Katy Perry became a household name in 2008 with her smash hit, “I Kissed a Girl,” and proved that she was no one-hit wonder thereafter with even more successful singles from her debut album, One of the Boys.
Now, Perry returns with her follow-up release, marking a transition from her earlier material. While most of the songs on One of the Boys could be classified as pop/rock, the songs on Teenage Dream mark Perry’s enjoyable transition into a full-fledged pop star. The songs here are designed to let the teenager inside of everyone loose and will surely bring smiles to the faces of listeners.
The second single off the record, “Teenage Dream,” gets things going strong with a soft, tender beginning before the sing-a-long chorus kicks in to get hands waving in the air. “Last Friday Night (T.G.I.F.)” induces a party atmosphere with lines about looking back at the damage after a mischievous night. The stop-and-go guitar strumming gets feet tapping and the chorus is anthemic. Listeners will also enjoy the unexpected treat of a saxophone solo in the bridge.
Next up is the summer jam, “California Gurls,” featuring Snoop Dogg, which invaded airwaves across the country — and it’s easy to see why. The chorus commands listeners to dance and Snoop Dogg’s bridge transitions seamlessly from pop to rap.
“Firework” is Perry’s favorite track off the record, showcasing her soulful vocals before a symphonic background complements the pre-chorus and chorus. She provides an emotional, mature vocal performance in this inspiring offering with lyrics such as Do you know that there’s still a chance for you / cause there’s a spark in you / you just got to ignite / the light / and let it shine.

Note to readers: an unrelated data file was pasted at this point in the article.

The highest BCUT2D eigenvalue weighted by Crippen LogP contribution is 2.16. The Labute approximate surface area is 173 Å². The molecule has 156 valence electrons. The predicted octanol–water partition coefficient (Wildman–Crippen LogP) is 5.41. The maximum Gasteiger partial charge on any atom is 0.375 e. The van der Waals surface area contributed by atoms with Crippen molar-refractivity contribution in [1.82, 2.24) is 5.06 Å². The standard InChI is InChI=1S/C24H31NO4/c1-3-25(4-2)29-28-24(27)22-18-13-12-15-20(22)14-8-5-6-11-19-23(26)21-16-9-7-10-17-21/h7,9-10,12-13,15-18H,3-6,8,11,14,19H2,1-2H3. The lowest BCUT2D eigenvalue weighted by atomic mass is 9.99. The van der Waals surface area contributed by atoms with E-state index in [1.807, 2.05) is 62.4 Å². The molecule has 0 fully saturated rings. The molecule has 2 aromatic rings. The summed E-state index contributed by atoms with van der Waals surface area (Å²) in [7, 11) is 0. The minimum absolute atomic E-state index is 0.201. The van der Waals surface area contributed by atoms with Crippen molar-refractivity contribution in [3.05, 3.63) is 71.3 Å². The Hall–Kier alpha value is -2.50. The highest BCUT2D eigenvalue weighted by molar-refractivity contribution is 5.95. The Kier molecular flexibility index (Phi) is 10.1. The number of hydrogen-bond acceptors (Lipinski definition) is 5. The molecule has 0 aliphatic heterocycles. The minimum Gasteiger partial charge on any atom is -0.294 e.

Then, comes “Peacock,” the sassy, sexual and playful song that is sure to be a hit. With lyrics like Come on baby let me see / what you’re hiding underneath, it isn’t meant to change lives. What it will do, however, is get stuck in heads for days and become the next great dance floor anthem.
The fun of “Peacock” disappears with the next track, “Circle The Drain,” which harbors intense angst in Perry’s darkest track yet. Her anger at an ex-boyfriend, however, does not prevent this song from producing catchy lyrics such as I want to be your lover / not your … mother are likely to resonate with many listeners.
“The One That Got Away” slows down the tempo with some piano-driven verses and memorable melodies revolving around a young lost love. Up next is “E.T.,” perhaps the record’s best track. Perry delves into new territory here in this mash-up of sounds with ’80s throwbacks. She delivers the vocals in a stunning, robotic manner to accentuate the theme of a hypnotizing lover who seems to hold a supernatural, extraterrestrial power.
Perry shows her great range in the verses of “Who Am I Living For?,” a slower, more melodic song with a chorus that makes listeners want to shout out the lyrics at the top of their lungs while “Pearl” keeps the tempo down in a touching glimpse into the life of a person who has fallen from grace. Perry sings lines like she used to set the sails of a thousand ships / was a force to be reckoned with before the song builds up nicely in the bridge.
The penultimate track, “Hummingbird Heartbeat,” picks up the pace and sounds like it could fit right in on One of the Boys with its palm-muted guitars in the verses and a chorus to get people jumping along with the infectious drum beat.
Closing out the record is “Not Like The Movies,” the softest, slowest song Perry has released. The piano and excellent vocals help create a somber tone in this ballad about relationships that don’t have fairy tale endings and the track is able to end a mostly playful record gracefully.
Teenage Dream is bona fide Katy Perry. Unlike many pop stars, she is no act. She means what she says and understands the finesse needed to craft comedic and serious songs that fully capture her personality.
From bitter breakups to love, and from sex to disappointment, the themes on this record are universal to anyone who is or has ever been a teenager. It allows Perry and all listeners to let go of their problems for 46 minutes to enjoy the ups and downs of young life, and that’s what any pop album should do.